It's a feeling I would never have been able to feel if not for Sensei's patient instruction and my classmates' willingness to help me learn. While I realize that I have improved because of MY choices, it is THEIR spirit and generous giving of time, effort, and experience that truly helped me grow this year. They push me to want to be better, every class, all the time. I bow to Sensei and my classmates every day, multiple times, to show my thanks...but I don't truly have words for how thankful I am for them. They have truly been an example of indomitable spirit to me and I'm not sure they realize how important they have been (and are) in my life.

So tonight I say thank you. I don't know who reads this blog of mine, but if you're a student at the Refinery and you've stumbled on this post, or if you're a parent, or especially if you're Sensei, my sincere thanks to you for all that you do and have done for me. You are truly amazing. It is an honor, today and every day, to train with you and I am extremely, extremely thankful for you.

Domo arigatou gozaimasu. Thank you very, very much.

Sunday, November 14, 2010

Surprise Punching Bag

This is a true story!

I woke up last Friday and as I walked into the kitchen, my dad was sitting at the table, reading a book. He looked up at me, smiled, and said,
"Hey Becky, go look in the garage."
Naturally, I was suspicious. My parents don't surprise me often, so I assumed that maybe I had forgotten to clean up a mess I had made (I forget sometimes) and was now expected to do so. I stood my ground, however, and asked why I had to go into the garage.
Of course, Dad just smiled, and said,
"Go look!"
It was early and cold. I was still groggy. But when I opened the door, the morning grogginess went away immediately. Or at least quickly.

The garage was clean (that's enough to make my jaw drop, in and of itself) and in the middle of floor were a bunch of puzzle mats, a punching bag, and sparring gear. I was VERY excited about the punching bag. I had been thinking about what it would be like to have one...and then...there it was! I thought I was dreaming and said something like,

"Whoa! Oh my gosh!". It was quite an interesting situation to wake up to. It was like Christmas; like the story of the kid that wanted a cocker-spaniel more than anything and, on Christmas Day, opened the box to find the dog in there.

Okay, maybe that's a little over-dramatic; a punching bag's probably not as big of a deal as I'm making it out to be...but now I have a target to practice on at home. And I also have more of an incentive to focus on specific details and to practice longer, overall. I suppose I shouldn't really NEED incentives, but to be honest, I like having targets. Practicing in the air only gets you so far, after all.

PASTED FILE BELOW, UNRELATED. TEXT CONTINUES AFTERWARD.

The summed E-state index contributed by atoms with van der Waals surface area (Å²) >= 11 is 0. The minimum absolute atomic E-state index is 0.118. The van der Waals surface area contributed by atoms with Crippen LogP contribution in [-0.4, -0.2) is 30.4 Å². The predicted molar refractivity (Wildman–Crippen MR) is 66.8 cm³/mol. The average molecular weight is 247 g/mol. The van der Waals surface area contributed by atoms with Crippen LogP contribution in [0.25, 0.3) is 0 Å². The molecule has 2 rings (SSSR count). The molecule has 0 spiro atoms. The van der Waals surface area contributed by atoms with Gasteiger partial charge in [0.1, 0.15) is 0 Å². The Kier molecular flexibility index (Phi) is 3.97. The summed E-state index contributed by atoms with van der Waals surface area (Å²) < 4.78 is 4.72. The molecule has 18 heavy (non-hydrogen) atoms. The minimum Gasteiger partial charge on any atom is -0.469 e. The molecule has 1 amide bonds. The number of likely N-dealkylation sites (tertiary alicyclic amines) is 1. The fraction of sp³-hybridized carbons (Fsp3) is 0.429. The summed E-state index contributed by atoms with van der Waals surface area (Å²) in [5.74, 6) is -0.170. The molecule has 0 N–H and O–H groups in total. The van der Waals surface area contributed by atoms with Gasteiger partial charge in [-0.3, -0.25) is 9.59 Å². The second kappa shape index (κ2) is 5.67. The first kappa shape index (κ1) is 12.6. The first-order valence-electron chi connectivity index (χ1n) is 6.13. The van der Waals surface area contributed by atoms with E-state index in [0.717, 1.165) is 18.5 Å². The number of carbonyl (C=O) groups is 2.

A funny thing that happened as a result of the punching bag's appearance in our garage was the appearance of my dad's long-dormant Taekwondo experience. I somehow got it in my head that since Dad has to survive a two-on-one sparring match (for a police officer certification test), I should help teach him how to fight two people at a time, since I'm starting to get more teaching experience at the Refinery. Well, I soon found out (that very morning, in fact) that Dad doesn't need any help. In fact, he remembers everything about two-on-one sparring from his TKD years. And what's more is that he's much more experienced than I am and is in many ways much more knowledgeable. He's about twenty years out of practice, but he knows what he's doing.1

Needless to say, I felt rather silly when I gave the bag my best roundhouse kick and he said,
"What, that's all you got?".

Anyway, the appearance of this punching bag is like getting a puppy or something. My sister even started to get excited about martial arts again when she saw it. It's funny how much of a change it's causing in our household. Our garage is so full of energy now.

November is the month to give thanks. Tonight I'm thankful for punching bags.

1. I never really thought about it before, but every single one of us has studied martial arts. Mom and Dad studied together until Mom got pregnant with me. And KC, my little sister, is the main reason why I now train at the Refinery. We've all studied. I never before realized that we have that in common. I am still the most obsessed, though. Hands down.

Thursday, November 11, 2010

I Love My School